• The name of the official source issuing the record (such as the government or public health agency)
  • The vaccine manufacturer and dates of the vaccine.

What tests do I need before I go to the US?

As of 6 December 2021, all travellers must take a COVID-19 test no more than 1 day before travel and must show the results in order to board a flight to the US.

This means that if you’re travelling to the US, you must choose a test provider that can guarantee you will be able to take your test and get your results within the 24 hours before you travel.

The US does accept lateral flow tests, as well as PCR tests, but there are specific requirements about these, as we explain below.

Who doesn’t need to take a pre-departure test?

Children under 2 years old don’t need to take a test.

If you have recovered from COVID-19 within the last 90 days, instead of taking a test, you can travel with documentation of your recovery from COVID-19. This is because it’s possible to continue to test positive for this period without being infectious.

Documentation of your recovery would include your positive COVID-19 test result for a sample taken no more than 90 days before the flight’s departure, and a letter from a licensed healthcare provider or a public health official stating that you are cleared to travel.

What tests do I need after I arrive in the US?

  • If you are fully vaccinated, you are not required to have any tests after arrival in the US unless you develop COVID-19 symptoms (though a test 3-5 days after arrival is recommended).
  • If you are not fully vaccinated, you can only enter the US if you are: travelling under an exemption or a US Citizen, US National, or US Lawful Permanent Resident.

Who doesn’t need to take a post-arrival test?

Children under 2 years old do not need to take a post-arrival test. If you’ve recovered from COVID-19 in the 90 days before travel and have official documentation confirming this, you are exempt from the testing and quarantine requirements.

What types of coronavirus test does the US accept?

First and foremost, you cannot use a free NHS test (PCR or rapid lateral flow antigen test) for travel to another country, including the US. You need to pay for a test yourself.

The US does accept lateral flow tests – which are cheaper – as well as PCR tests, but not all DIY home tests will be permitted. To meet requirements, at-home tests must be supervised by the test provider on a video call. This is so it can confirm your identity and watch you take your sample. Alternatively, you can get tested at a commercial testing centre. The test provider must also be able to issue a report that meets CDC requirements. You will need to show this report before you board the plane and to US officials when you enter the States as well as at other times as required.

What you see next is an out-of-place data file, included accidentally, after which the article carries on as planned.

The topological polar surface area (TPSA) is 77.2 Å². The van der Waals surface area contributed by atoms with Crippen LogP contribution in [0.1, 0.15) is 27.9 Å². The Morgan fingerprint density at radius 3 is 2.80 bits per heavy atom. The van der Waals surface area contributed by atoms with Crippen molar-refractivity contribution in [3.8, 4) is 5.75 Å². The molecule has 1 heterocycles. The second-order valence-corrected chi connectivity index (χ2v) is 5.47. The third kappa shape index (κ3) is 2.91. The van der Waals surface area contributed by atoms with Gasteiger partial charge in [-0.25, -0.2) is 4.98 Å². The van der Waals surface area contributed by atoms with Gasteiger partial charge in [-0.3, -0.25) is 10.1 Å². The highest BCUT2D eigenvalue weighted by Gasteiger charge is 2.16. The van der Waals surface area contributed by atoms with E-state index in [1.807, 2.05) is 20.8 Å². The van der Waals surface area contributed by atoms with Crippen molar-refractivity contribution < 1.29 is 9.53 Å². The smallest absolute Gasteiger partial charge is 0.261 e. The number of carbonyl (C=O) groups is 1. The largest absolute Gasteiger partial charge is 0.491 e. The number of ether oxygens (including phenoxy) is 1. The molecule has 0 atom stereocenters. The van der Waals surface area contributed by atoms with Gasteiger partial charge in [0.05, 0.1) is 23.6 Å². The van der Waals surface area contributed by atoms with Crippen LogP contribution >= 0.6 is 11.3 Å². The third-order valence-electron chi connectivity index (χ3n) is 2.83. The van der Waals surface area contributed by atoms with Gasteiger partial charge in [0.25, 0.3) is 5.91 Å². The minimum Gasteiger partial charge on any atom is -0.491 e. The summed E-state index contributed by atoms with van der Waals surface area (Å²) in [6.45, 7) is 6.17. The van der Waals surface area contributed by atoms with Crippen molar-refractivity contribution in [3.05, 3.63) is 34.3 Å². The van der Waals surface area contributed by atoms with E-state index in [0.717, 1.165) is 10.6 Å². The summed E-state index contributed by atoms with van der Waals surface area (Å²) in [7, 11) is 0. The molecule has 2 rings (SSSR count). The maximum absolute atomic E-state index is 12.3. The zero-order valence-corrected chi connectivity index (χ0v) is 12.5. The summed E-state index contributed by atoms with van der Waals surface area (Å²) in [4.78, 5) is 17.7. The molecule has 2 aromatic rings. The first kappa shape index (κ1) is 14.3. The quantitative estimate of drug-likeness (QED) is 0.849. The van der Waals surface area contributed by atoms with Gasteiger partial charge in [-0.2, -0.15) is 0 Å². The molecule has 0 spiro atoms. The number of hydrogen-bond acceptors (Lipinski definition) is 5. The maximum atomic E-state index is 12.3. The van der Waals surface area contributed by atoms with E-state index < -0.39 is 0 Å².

So before you book potentially pricey tests, check that the provider and the testing option you choose meet these requirements.

Who doesn’t need to take a test?

Children aged 11 and under do not need to take a pre-departure test.

There may also be rare medical exemptions, for example, if you have a medical condition that means you cannot take a test (if so, you will need to provide a note from a medical practitioner). Some people are also exempt from some or all requirements because of their job.

What tests do I need after I arrive back in the UK?

Everyone flying back home doesn’t need to take any tests or quarantine, whatever their vaccination status.

Do I need to self-isolate when I return to the UK from the US?

Not any more. Anyone can enter the UK regardless of vaccination status.

Is there anything else I need to know about travelling to the US during the pandemic?

In the kerfuffle of sorting out all of your COVID travel requirements, don’t forget to apply for your ESTA (or Electronic System for Travel Authorization) visa waiver. All those travelling to the US as a visitor for 90 days or less, for business or pleasure, must apply for an ESTA before they travel. Those staying longer are likely to require a full visa. A good travel insurance policy is also a must-have.

And there are a couple of further, important coronavirus-related points to bear in mind.

  1. When travelling to the US, you will be required to provide contact information to airlines before boarding flights. When returning to the UK, you will need to complete and submit a passenger locator form no more than 48 hours before you arrive in the UK.
  2. Be aware that different states may have different COVID-19 restrictions in place while you’re there, for example, in relation to social distancing and mask wearing. It’s a good idea to check this before you travel so that you know what to expect.

The bottom line

There have been cases of travellers being refused boarding to various countries because of confusion over what’s required. Don’t let your long-awaited trip get ruined by taking the wrong test or misinterpreting the rules. Use the advice in this guide to make sure you leave no box unticked. And, in case you weren’t all too aware of this, don’t forget that the situation changes all the time, so double-check on the US embassy’s website a few days before you fly to find out what’s needed.